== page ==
December 7, 1931–October 31, 2019
By Mary Lane
Archie Brennan passed away on October 31, 2019. He was born in Roslin, Scotland on December 7, 1931. At the age of 15 he began studying drawing at the Edinburgh College of Art. Through these classes he met apprentices from the Dovecot Studios (Edinburgh Tapestry Co.) and a year later embarked on a six year weaving apprenticeship at the Dovecot. Archie completed a degree from the Edinburgh College of Art (ECA) in 1962, served as Director of the Dovecot Studios from 1962 to 1977, and during the same period of time founded and headed the Department of Tapestry and Fibre Arts at ECA. At the Dovecot Archie designed tapestries to be woven in the workshop and he worked with other artists as they created designs for the Dovecot. He wove as a studio weaver and on his own works.
In 1977 Archie was elected Chairman of the British Arts Council and President of the Scottish Society of Artists. In 1975 he moved to Australia, where he consulted on the formation of the Victorian Tapestry Workshop. He later served as consultant on the new National Arts School in Papua, New Guinea and led the design team for the Parliament building, employing mosaic, wood, metal, textiles, and painting. In 1981 he was appointed Officer of the British Empire (OBE) by Queen Elizabeth II, for his contributions to the arts. In 1993 he moved to New York with his partner Susan Martin Maffei.
Archie’s tapestries are marked by a sense of humor that involves word play and commentary on popular culture, by a reverence for historical tapestries grounded in the technical givens of tapestry weaving, and by an insatiable curiosity expressed by his use of the phrase “What if…?”. Throughout his career, Archie wove over 500 tapestries.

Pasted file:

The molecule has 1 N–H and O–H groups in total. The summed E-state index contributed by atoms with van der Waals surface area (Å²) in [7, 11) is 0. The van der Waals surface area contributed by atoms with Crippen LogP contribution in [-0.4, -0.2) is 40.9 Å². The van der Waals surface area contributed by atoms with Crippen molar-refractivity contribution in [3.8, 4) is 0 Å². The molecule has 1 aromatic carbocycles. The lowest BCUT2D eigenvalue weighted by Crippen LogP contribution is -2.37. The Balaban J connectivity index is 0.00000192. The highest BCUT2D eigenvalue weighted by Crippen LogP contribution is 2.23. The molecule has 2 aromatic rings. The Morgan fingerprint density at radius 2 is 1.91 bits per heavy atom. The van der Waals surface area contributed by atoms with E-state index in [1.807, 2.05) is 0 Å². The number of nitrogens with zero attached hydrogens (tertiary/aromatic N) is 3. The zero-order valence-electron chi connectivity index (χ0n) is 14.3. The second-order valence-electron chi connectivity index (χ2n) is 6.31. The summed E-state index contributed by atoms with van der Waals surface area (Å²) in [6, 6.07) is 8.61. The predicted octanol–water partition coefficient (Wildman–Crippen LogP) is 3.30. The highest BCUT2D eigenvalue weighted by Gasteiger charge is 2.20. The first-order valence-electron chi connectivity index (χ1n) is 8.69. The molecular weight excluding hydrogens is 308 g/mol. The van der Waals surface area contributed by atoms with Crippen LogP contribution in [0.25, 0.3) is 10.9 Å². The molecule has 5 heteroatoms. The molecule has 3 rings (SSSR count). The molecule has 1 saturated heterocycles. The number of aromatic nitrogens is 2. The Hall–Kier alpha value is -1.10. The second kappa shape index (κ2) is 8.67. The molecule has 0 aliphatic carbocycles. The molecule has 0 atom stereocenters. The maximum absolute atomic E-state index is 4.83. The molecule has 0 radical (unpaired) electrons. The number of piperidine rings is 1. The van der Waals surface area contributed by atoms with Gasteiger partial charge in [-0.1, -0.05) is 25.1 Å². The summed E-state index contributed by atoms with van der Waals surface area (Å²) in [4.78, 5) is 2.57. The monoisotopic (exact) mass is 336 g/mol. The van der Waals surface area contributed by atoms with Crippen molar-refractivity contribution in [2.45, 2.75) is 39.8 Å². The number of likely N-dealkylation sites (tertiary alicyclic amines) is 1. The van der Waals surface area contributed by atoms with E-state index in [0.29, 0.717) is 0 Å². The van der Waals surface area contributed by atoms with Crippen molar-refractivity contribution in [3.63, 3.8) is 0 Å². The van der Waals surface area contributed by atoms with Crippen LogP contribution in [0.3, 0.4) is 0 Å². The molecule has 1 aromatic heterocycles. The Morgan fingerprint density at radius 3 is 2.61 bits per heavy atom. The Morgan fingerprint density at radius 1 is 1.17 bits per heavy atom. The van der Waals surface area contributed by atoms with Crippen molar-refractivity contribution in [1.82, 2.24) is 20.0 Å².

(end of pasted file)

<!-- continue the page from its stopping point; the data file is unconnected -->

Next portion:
Archie was also a passionate advocate for tapestry: writing, lecturing, and teaching. His work and viewpoint have influenced the entire field of contemporary tapestry. Archie championed not only technical excellence, but also an attitude of exploration that was grounded in weaving itself. He encouraged weavers to develop their designs keeping tapestry’s structural grid of warp and weft in mind. His emphasis on process was reflected in his propensity to see weaving as a journey up the warp, a conversation between the weaver, the technical realities of weaving, and the unfolding image on the loom. He championed weaving on upright looms, from the front of the tapestry, for a more direct and interactive experience translating the image into tapestry.
Archie’s love of weaving was infectious. He celebrated the many amateurs in the field, finding joy in the idea that across the world, weavers were tap, tap, tapping away on their looms. He freely shared his design for a copper pipe loom that could be made cheaply and easily, whose components could be found in any hardware store, and that could be broken apart to fit in a suitcase.
Archie was an avid spokesman for small format tapestry. Fighting against attitudes that tapestry must be large, his perfectly scaled miniature works that call attention to subtle differences in materials, the structure of the cloth and weaving techniques, demonstrated how vibrant and compelling small tapestries can be.”
To read more about Archie Brennan and see images of his work, visit the following websites:
Mary Lane is an artist and an art historian. Her tapestries reside in private and public collections and her writing on contemporary art has been published in journals, catalogs and magazines around the world. She recently retired from her position as Executive Director of the American Tapestry Alliance.